A research protocol is like the recipe book for conducting a research study. It contains information about who may be included in the study, what procedure will be done during participation, which medications are involved, and how long people will participate. The protocol is written to ensure that researchers at many different places are conducting the study the same way so results can be looked at together.

What is informed consent?

Informed consent is the process of learning about the specifics of what is involved in participating in a research study. The study doctor or nurse will explain the study, the risks and benefits, the procedures involved, how long the study lasts, and what alternative options are available.This information is also provided as a written document that the patient must sign to be included in the study. Patients receive a signed copy to take home and refer to during the trial.

How do I know my safety is being protected?

Research studies must follow federal regulations designed to protect the safety of patients. Most research studies also need to be reviewed by an institutional review board, a group of people who review and approve a research study. The main purpose of an institutional review board is to protect the safety and welfare of the patients involved in the study.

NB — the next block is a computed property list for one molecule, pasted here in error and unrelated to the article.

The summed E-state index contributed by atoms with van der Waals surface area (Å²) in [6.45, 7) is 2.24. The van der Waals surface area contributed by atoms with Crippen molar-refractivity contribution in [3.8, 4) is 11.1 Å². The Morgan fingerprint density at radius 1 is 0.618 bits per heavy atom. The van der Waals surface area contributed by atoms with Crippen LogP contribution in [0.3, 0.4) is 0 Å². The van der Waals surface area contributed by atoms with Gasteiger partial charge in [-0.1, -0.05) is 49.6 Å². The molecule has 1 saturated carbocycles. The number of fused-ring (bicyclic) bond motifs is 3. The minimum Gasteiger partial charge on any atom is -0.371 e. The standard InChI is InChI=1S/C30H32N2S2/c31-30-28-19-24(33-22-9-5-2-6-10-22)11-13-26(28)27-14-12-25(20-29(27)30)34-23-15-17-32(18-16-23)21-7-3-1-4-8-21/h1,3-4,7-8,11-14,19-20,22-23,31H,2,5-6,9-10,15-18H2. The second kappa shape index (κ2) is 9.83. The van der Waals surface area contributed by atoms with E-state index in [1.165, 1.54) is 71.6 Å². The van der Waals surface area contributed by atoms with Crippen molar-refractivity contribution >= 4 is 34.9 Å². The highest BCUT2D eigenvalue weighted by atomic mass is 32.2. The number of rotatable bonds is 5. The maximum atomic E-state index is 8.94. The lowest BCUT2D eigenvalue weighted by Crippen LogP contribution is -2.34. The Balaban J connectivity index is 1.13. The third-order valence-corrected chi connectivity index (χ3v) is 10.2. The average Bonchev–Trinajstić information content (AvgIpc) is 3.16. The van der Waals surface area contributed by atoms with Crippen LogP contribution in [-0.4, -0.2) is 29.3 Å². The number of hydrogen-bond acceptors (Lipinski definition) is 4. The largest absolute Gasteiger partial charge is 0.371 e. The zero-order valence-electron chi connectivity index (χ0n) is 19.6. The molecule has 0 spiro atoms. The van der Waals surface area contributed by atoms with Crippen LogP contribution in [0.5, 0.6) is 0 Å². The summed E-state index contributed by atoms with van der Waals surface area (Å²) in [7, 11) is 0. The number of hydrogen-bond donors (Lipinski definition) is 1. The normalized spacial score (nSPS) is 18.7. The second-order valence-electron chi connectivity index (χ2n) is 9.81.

What is a placebo?

A placebo is a substance that does not have an active ingredient in it that would produce a physical effect. It cannot be used to treat a medical condition. In some research studies, a placebo may be given to 1 group of participants to compare to the group taking the active medication. Researchers are able to compare the placebo group to the treatment group to see if the treatment is beneficial.

What if I am in a clinical trial and decide I want to stop participating?

At any time during a trial you may choose to withdraw. Simply let the research doctor or nurse know you want to discontinue participation in the trial. If possible, let the research staff know your reasons for discontinuing your involvement in the trial.

What kinds of questions should I ask my doctor before deciding to participate in a clinical trial?

You should be informed of all aspects of a clinical trial before you decide to participate. Some of the questions you may want to ask are:

  • Why is the study being done?

  • Why do they believe this treatment will be effective?

  • Which tests or procedures do I need to have done?

  • What are the risks of being in the study?

  • How long will I be involved in the study?

  • Will it cost me anything to participate?

  • Will I be compensated?

  • May I discontinue my involvement at any time?

  • Will I find out the results at the end of the trial?

How can I find out more about participating in a clinical trial?

Ask your doctor if he or she is participating in any research studies for which you may qualify. Check out the Internet for local hospital or clinic websites that conduct clinical trials.